Recently monitored by the Middle East Media Research Institute (MEMRI) was a remarkable admission from a spokesman from Gaza talking on a live Arabic television programme in Egypt. He was condemning Egypt for its inability to supply fuel to the population of Gaza. He maintained that the 1.8-million people in the entity represented a mere 2% of the 90-million population of Egypt, and that supplying fuel would not be a burden to the country. The demand for energy support wasn’t all, of course. He had another demand – basically support from ‘Arab brothers […] to wage Jihad’ and to free Al-Aqsa, meaning Jerusalem, and the land of Palestine, meaning Israel.
The Gazan then went on to rant about the Arab roots of Palestinians – appealing to his brother Arabs of course – but in doing so made a startling admission. He said that ‘Every Palestinian in Gaza and Palestine can prove his Arab roots whether from Saudi Arabia, Yemen or elsewhere’. He admitted that ‘personally half my family is Egyptian – we are all like that, half of the Palestinians are Egyptian, and the other half are Saudis’.
So… there you have it, and straight from the horse’s mouth, so to speak. Who are the Palestinians? Egyptians and Arabians really, is the answer today. Indeed, Yasser Arafat was certainly an Egyptian. Arabs in the region became ‘Palestinians’ sometime between 1967 and the 1980s. Up until then, there had been a conflict between Israelis and Arabs.
Who are the Palestinians? If that particular question had been asked in the latter decades of the 19th century and the earliest decades of the 20th century – in the time of pre-state-Israel – the answer would most certainly have been, well: the Jewish nation. In Ottoman times and during the British Mandate, references to Palestine ‘this’, or Palestinian ‘that’, referred to agencies and bodies around Jewish infrastructure, Jewish political life, and Jewish business and ownership in the region.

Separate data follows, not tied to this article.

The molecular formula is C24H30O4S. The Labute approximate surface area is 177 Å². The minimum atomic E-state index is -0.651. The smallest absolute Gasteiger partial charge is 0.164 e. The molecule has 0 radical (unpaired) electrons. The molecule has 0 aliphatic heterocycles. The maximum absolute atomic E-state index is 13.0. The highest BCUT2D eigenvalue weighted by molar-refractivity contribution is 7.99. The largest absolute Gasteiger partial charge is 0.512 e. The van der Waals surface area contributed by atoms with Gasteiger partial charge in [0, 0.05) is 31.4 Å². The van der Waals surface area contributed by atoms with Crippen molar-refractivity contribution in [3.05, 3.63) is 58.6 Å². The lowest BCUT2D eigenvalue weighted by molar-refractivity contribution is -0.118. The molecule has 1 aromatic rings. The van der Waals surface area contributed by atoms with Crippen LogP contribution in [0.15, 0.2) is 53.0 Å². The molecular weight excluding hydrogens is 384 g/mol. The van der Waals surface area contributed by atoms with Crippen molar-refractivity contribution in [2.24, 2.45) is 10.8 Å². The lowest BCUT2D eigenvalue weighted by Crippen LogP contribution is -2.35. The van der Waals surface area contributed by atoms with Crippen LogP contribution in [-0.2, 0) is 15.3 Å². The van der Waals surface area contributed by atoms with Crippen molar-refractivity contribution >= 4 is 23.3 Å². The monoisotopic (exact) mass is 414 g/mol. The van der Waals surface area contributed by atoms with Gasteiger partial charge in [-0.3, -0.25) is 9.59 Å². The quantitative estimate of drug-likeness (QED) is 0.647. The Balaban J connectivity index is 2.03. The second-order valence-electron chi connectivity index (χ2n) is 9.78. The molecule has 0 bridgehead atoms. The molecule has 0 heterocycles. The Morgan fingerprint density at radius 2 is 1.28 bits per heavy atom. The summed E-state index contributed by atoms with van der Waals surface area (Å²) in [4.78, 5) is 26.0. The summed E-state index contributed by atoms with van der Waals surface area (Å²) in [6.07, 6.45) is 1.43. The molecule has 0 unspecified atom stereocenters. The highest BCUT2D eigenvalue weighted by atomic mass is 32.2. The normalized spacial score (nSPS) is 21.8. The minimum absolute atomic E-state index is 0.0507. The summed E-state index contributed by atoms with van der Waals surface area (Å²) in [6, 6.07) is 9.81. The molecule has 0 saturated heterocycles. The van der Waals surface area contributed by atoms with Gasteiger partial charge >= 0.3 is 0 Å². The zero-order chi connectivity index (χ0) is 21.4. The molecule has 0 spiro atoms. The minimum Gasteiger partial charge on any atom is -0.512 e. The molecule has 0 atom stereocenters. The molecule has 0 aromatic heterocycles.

There was the Palestine Communist Party and the breakaway Palestinian Communist Party founded by Jews. There was the Palestine Discount Bank founded by Jews and which is now the Israel Discount Bank Ltd. There was the Jewish energy concern called the Palestine Electricity Corporation Limited, now the Israel Electric Corporation Ltd., which is owed millions by Arab families in Gaza and Judea and Samaria incidentally. There was the Palestine Jewish Colonisation Association and the Palestine Land Development Company, and the Palestine Potash Company, a Jewish industrial concern which is now the Dead Sea Works. There was the ‘Palestine Post’, a Jewish newspaper in English, now called the ‘Jerusalem Post’.
‘Palestine’ and ‘Palestinian’ have been elastic terms over the past 120-years or so.